Western New York’s burgeoning economy has
transformed our habits, and it’s especially apparent
in the local food scene. More ethnic cuisine, the
prevalence of food trucks, and even the way we
shop for and prepare food at home have undergone
significant changes recently. Spree sat down with a
few local restaurateurs—some longtime players, some
newer to the game—to discuss how Western New
Yorkers’ food purchasing and consuming habits have
affected their outlooks.
Kevin Lin is head chef and owner of Sun Cuisines, which
recently added a Williamsville location. Lin, originally from
Dawei, Burma, has been in the food service business for twenty-five years and is credited with bringing the first black rice
bar to the United States.
Jonathan Rowan is part-owner of the Cheesy Chick. The
Cheesy Chick has a food truck and location at the Eastern
Hills Mall. He lives in Clarence and has been in the food ser-
vice industry for ten years.
Kujo Kumro is executive chef at The Mansion on Del-
aware. Kumro has been in the restaurant industry for over
eight years, and, as of October 2016, was Buffalo’s youngest
James Roberts owns Toutant and (soon to be) Dobutsu.
Originally from New Orleans, Roberts has twenty-seven years
of professional experience and graduated first in his class with
a culinary degree from Johnson and Wales University. He also
holds an executive chef certification from the American Culinary Federation.
With Buffalo’s renaissance comes an explosion of new
restaurants. Does WNY’s food scene ultimately benefit
from more restaurants, or is the market oversaturated?
Kevin Lin: Absolutely, customers benefit from more res-
taurants. It creates a variety of cuisines and dishes to try,
and it’s a positive push for WNY chefs to create more dish-
es to stand out.
Jonathan Rowan: WNY ultimately benefits from its plethora of great local restaurants. But, because there are so many
options, I believe that yes, the market may be starting to
become oversaturated. The concern for me is the disposable
income of WNYers has not gone up, yet the prices of food
and drink have. This is something I witness working on the
food truck. In any given week after a three-day weekend, I’ve
noticed our Tuesday lunches and events have dramatically
Kujo Kumro: I do feel as though the field has become a bit
overcrowded. The crowds are staying around, but I personally
think we need more incentives like happy hours or daily spe-
cials to introduce them to new places.
James Roberts: I think new restaurants are a great thing.
Oversaturation is a word that gets thrown around a lot, and I
don't think we are there yet. WNY is a really big total metropolitan area. People are getting out and trying new places outside their neighborhoods.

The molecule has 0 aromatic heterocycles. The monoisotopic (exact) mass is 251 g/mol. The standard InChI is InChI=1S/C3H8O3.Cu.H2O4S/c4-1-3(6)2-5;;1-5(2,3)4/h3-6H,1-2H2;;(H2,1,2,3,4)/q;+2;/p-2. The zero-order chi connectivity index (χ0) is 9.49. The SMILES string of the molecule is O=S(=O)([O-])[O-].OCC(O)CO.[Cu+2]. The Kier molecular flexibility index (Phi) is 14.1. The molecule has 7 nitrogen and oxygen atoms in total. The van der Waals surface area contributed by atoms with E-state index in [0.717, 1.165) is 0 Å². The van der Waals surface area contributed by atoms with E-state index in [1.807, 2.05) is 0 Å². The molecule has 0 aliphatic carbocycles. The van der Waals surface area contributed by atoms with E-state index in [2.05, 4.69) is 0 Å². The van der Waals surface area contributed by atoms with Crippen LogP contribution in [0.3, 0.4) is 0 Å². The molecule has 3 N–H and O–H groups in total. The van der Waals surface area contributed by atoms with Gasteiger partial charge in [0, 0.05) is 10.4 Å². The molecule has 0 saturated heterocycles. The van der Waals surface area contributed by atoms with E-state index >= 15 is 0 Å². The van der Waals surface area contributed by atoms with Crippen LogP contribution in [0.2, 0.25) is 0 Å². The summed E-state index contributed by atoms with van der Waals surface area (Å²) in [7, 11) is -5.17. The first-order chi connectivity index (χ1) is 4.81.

Do you see food trucks as competition to restaurants, or
are there enough diners to support both?
Rowan: Our restaurant and truck work really well with
each other. We have been able to build stronger relationships
with our customers because we don’t rush them at the truck.
Our social media numbers and interactions have increased,
our menu is bigger, and we are also able to offer sit down service, online ordering, and a relaxing atmosphere in the mall.
Kumro: I think there are plenty of diners. If anything, the
food trucks are more so affecting the chain and fast food restaurants that people resorted to when crunched for time. Considering most trucks tend to lean toward health and organic
trends, it’s a huge plus for consumers.
Roberts: I personally don't see it as competition to our
concepts because of our high levels of service. If they want to
eat standing outside or in their car, they can do that. I do it
all the time, and don't see my food truck experience as a substitute for my restaurant experience. It’s great to see some of
the more experimental concepts take shape on trucks as an
incubator, but now I see some establishments have them as
additional revenue streams, which you can't blame. There are
customers for both.
Are you willing to get out your crystal ball and predict the
next big foodie trend?
Lin: I see the emphasis of opting for healthier options such
coconut oil, black rice, acai, etc. Consumers are more educat-
ed on the health benefits of certain foods. So, I can see people
treating food as medicine.
Kumro: Color. Vibrant colors. More hydroponic cross
breeding of stunning vegetables that take the classic dishes
(that everyone loves) and turn them to something new and
Roberts: I'm banking, literally, on seafood being a bigger
part of our dining future and the logistics of global shopping
becoming easier to manage and more cost effective, especial-
ly for landlocked areas.
Speaking of trends, consumers are moving more
toward…not moving. Apps like Skip the Dishes and
grocery delivery options all cater to a growing number
of people who prefer to use technology to get their
meals delivered instead of going out. Have you seen this
effecting local restaurants? Do you think it will in the
Lin: I don’t see it affecting local restaurants. There are